Speculative Fiction Author
Honorable Mention in Year’s Best Science Fiction

The Year's Best Science Fiction 32nd Annual Collection

The venerable Mercurio D. Rivera informs me that my story “Cameron Rhyder’s Legs,” which appeared in Clarkesworld Magazine in November of 2014 has been given an Honorable Mention in Gardner Dozois’s The Year’s Best Science Fiction 32nd Annual Collection. Also honorably mentioned are the following stories from fellow Altered Fluidians. Go team!

Paul M. Berger – “Subduction” (F&SF)
Richard Bowes – “Sleepwalking Now and Then” (Tor.com)
Alaya Dawn Johnson – “A Guide to the Fruits of Hawai’i” (F&SF)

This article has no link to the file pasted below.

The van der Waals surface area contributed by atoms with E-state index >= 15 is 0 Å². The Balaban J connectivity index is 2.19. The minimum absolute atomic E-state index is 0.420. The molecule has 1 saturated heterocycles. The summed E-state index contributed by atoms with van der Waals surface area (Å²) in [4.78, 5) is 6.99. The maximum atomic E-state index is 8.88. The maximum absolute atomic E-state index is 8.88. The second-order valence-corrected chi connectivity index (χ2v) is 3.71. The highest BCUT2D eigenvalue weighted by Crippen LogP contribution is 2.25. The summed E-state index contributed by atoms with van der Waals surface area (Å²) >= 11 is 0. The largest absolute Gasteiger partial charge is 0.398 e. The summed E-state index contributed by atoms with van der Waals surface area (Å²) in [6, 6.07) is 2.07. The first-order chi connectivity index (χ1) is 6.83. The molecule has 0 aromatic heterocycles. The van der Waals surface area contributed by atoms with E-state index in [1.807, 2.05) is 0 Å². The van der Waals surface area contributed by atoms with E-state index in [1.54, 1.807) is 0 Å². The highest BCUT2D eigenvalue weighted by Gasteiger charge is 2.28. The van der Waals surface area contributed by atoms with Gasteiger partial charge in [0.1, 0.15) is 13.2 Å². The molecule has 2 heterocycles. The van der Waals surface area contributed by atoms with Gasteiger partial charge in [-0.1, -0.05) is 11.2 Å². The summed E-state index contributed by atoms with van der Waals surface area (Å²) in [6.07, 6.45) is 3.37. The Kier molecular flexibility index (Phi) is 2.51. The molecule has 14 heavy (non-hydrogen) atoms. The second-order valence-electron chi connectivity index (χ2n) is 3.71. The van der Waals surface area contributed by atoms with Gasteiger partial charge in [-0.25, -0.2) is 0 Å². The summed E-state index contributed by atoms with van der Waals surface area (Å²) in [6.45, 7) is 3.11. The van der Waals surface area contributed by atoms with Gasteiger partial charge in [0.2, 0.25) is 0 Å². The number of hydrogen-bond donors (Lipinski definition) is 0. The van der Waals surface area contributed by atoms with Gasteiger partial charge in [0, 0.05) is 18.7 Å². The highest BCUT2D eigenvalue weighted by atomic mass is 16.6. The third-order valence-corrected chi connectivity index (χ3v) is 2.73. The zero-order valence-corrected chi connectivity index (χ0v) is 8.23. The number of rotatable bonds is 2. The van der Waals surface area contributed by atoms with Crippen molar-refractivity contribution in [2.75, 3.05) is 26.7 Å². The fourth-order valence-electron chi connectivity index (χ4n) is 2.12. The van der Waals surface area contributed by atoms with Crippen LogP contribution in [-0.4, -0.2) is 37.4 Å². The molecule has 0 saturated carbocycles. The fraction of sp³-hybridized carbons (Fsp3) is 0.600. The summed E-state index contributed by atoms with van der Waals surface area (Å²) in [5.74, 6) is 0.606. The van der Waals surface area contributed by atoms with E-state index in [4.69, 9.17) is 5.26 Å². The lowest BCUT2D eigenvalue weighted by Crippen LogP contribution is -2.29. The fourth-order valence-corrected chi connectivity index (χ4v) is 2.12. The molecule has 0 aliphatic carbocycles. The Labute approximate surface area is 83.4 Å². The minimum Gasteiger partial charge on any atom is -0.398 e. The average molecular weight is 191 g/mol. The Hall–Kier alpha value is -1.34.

Sam J. Miller – “Songs Like Freight Trains” (Interzone)
Mercurio D. Rivera –  “Atonement, Under the Blue-White Sun” (Paradox Anthology)
Alyssa Wong – “Santos de Sampaguias” (Strange Horizons)
 
Readercon 2015 Schedule

I’ll be attending Readercon from July 9-12, and I’ve just received my panel schedule. Readercon is one of my favorite conventions, and this year I’ll be doing a reading and will be participating in two panels. Otherwise, I’ll likely be near the bar!

Friday, July 11

11:30 AM    EM    Reading: Matthew Kressel.
Matthew Kressel. Matthew Kressel reads from his forthcoming novel, KING OF SHARDS.
 
4:00 PM    F    What Makes Fiction Immersive?